Guinea pigs are known for being snackers. They don’t eat a meal in the morning and a meal in the evening with regularity. Their schedule is more of an around-the-clock frenzy. Due to that, it may be difficult to see a guinea pig consistently eating all the food provided. This kind of sporadic eating can lead to the development of anorexia.
A guinea pig that suddenly stops eating can be caused by many factors, but should always be handled as seriously as a human with an eating disorder. GuineaLynx.com notes potential causes for a decreased, or halted, eating schedule as oral lacerations, water deprivation, a change in food, infectious diseases, and metabolic disorders, loss of a cage mate, loss of smell, temperature swings, and stress. Also, guinea pigs who were prescribed medication, such as antibiotics, might exhibit a lack of hunger.
Other symptoms might lead to the diagnosis of an eating disorder, including lethargy, rough/dry hair, weight loss, and loss of skin elasticity. A recent surgery could also kickstart disordered eating.
Anorexia in guinea pigs can turn life-threatening in under 24 hours, so noticing changes immediately may quite possibly save its life; guinea pigs are known to mask their ailments, so keeping a watchful eye could make all the difference. Switching out the regular loose bedding for a soft towel will simplify the urine and dropping the monitoring process as it will be easier to see the regularity and consistency of excrement. The towel will also need to be changed every day to prevent additional illnesses.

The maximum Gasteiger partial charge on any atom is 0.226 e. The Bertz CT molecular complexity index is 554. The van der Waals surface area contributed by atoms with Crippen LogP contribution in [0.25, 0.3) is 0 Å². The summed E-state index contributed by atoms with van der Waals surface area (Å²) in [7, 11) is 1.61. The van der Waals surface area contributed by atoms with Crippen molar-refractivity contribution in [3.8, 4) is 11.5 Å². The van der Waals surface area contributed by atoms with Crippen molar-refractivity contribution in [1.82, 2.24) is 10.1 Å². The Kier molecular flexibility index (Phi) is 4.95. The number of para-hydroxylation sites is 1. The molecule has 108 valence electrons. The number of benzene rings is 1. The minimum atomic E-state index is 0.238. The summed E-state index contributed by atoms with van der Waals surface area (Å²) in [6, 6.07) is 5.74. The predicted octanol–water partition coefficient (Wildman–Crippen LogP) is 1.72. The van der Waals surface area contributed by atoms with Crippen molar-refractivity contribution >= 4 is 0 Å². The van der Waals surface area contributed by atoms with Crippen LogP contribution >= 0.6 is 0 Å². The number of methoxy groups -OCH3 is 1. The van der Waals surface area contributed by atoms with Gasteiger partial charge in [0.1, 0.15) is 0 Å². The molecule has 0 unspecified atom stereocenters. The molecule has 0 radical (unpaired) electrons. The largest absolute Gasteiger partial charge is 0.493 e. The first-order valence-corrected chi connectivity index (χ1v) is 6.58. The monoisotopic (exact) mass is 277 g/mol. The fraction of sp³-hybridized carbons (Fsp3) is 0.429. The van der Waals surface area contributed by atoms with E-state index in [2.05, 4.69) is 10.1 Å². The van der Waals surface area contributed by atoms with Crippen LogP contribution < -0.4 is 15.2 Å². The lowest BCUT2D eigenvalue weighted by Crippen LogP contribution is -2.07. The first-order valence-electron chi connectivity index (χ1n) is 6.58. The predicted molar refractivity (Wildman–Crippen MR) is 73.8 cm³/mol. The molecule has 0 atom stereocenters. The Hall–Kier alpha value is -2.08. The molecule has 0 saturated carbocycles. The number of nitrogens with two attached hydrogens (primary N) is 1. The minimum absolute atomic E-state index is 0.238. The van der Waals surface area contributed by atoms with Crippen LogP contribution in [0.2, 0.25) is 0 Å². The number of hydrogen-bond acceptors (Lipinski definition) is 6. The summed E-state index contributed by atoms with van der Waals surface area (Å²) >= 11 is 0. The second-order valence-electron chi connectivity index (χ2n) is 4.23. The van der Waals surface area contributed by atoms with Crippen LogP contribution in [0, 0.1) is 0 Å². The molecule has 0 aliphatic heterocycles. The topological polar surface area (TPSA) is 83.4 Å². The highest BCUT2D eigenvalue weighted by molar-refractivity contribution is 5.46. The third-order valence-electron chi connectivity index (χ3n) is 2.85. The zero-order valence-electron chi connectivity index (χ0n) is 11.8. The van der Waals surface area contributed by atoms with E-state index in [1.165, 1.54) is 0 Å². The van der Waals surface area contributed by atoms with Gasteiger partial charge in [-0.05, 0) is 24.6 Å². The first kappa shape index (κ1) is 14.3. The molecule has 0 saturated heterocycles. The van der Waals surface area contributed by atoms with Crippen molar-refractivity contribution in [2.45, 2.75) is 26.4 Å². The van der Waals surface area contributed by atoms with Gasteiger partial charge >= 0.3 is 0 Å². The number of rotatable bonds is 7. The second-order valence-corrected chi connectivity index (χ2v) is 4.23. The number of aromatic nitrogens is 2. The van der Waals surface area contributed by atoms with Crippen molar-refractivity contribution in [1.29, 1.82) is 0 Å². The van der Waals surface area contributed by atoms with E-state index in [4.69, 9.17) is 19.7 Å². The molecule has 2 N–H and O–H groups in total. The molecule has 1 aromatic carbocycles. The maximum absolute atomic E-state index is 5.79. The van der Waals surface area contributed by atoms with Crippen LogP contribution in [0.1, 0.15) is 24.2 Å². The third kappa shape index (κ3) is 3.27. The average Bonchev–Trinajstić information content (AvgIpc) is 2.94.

If any of the above situations manifest, take the guinea pig to the vet as soon as possible. The exotics veterinarian will run blood and dental tests, as those are the two that are ordinarily used for diagnoses. In addition to blood and dental records, the vet might administer tests for common diseases and infections like scurvy, respiratory issues, abscesses, ileus, ectoparasites, and uroliths.
In terms of treatment, it may be as simple as changing the feeding system. Implementing more fruits and vegetables into the diet, as opposed to pellets, and hand/syringe feeding are organic ways to enhance eating habits. Medications such as diazepam and cyproheptadine are commonly prescribed as appetite stimulants; it’s essential to diagnose the issue prior to administering medication correctly, as an improper diagnosis, or lack thereof, could mean the end for a guinea pig with severe anorexia. The vet will likely draw out a treatment plan, which can be supplemented with leafy greens mixed with fresh pellets and hay. Vegetable-based baby food is also an excellent semi-solid option for increasing appetite.
Guinea pigs should be taken to the veterinarian once a year, but more regularly after a treatment plan has been prescribed. The 24-hour threshold doesn’t allow much time for an issue to be handled, and if there are sudden complications, the emergency vet needs to be notified immediately. Guinea pig anorexia is a quick on-set issue, so getting a grip on a treatment plan quickly can’t be stressed enough; force-feeding an anorexic guinea pig adds stress to an already stressful situation, therefore exacerbating the issue.